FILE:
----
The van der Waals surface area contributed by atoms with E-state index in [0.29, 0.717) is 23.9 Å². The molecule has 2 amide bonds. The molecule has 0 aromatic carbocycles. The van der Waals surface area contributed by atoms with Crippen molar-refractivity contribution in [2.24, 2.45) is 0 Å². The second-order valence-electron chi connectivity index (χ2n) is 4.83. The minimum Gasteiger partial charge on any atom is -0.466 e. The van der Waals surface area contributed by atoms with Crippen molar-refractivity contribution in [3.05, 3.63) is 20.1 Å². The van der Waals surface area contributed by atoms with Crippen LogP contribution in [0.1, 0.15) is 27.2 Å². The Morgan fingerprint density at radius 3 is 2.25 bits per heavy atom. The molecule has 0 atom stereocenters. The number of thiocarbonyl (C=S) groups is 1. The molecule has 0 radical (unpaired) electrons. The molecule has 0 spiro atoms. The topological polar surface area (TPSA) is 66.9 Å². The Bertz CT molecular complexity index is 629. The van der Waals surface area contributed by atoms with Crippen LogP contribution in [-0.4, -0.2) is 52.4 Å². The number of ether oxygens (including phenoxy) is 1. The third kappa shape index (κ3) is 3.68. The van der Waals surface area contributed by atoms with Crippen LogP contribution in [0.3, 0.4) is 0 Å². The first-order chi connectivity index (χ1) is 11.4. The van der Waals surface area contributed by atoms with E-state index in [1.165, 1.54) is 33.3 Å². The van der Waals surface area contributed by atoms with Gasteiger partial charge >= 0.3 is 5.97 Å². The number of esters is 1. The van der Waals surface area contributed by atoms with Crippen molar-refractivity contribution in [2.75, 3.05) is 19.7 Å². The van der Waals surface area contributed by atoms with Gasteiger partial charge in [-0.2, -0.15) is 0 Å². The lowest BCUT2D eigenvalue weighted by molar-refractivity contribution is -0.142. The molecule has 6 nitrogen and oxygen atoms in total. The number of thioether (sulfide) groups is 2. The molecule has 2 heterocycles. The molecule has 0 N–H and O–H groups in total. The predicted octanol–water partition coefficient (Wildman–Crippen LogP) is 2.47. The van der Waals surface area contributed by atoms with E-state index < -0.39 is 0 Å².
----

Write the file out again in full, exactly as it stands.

The van der Waals surface area contributed by atoms with E-state index in [0.29, 0.717) is 23.9 Å². The molecule has 2 amide bonds. The molecule has 0 aromatic carbocycles. The van der Waals surface area contributed by atoms with Crippen molar-refractivity contribution in [2.24, 2.45) is 0 Å². The second-order valence-electron chi connectivity index (χ2n) is 4.83. The minimum Gasteiger partial charge on any atom is -0.466 e. The van der Waals surface area contributed by atoms with Crippen molar-refractivity contribution in [3.05, 3.63) is 20.1 Å². The van der Waals surface area contributed by atoms with Crippen LogP contribution in [0.1, 0.15) is 27.2 Å². The Morgan fingerprint density at radius 3 is 2.25 bits per heavy atom. The molecule has 0 atom stereocenters. The number of thiocarbonyl (C=S) groups is 1. The molecule has 0 radical (unpaired) electrons. The molecule has 0 spiro atoms. The topological polar surface area (TPSA) is 66.9 Å². The Bertz CT molecular complexity index is 629. The van der Waals surface area contributed by atoms with Crippen LogP contribution in [-0.4, -0.2) is 52.4 Å². The number of ether oxygens (including phenoxy) is 1. The third kappa shape index (κ3) is 3.68. The van der Waals surface area contributed by atoms with Crippen LogP contribution in [0.3, 0.4) is 0 Å². The first-order chi connectivity index (χ1) is 11.4. The van der Waals surface area contributed by atoms with E-state index in [1.165, 1.54) is 33.3 Å². The van der Waals surface area contributed by atoms with Gasteiger partial charge >= 0.3 is 5.97 Å². The number of esters is 1. The van der Waals surface area contributed by atoms with Crippen molar-refractivity contribution in [2.75, 3.05) is 19.7 Å². The van der Waals surface area contributed by atoms with Gasteiger partial charge in [-0.2, -0.15) is 0 Å². The lowest BCUT2D eigenvalue weighted by molar-refractivity contribution is -0.142. The molecule has 6 nitrogen and oxygen atoms in total. The number of thioether (sulfide) groups is 2. The molecule has 2 heterocycles. The molecule has 0 N–H and O–H groups in total. The predicted octanol–water partition coefficient (Wildman–Crippen LogP) is 2.47. The van der Waals surface area contributed by atoms with E-state index < -0.39 is 0 Å².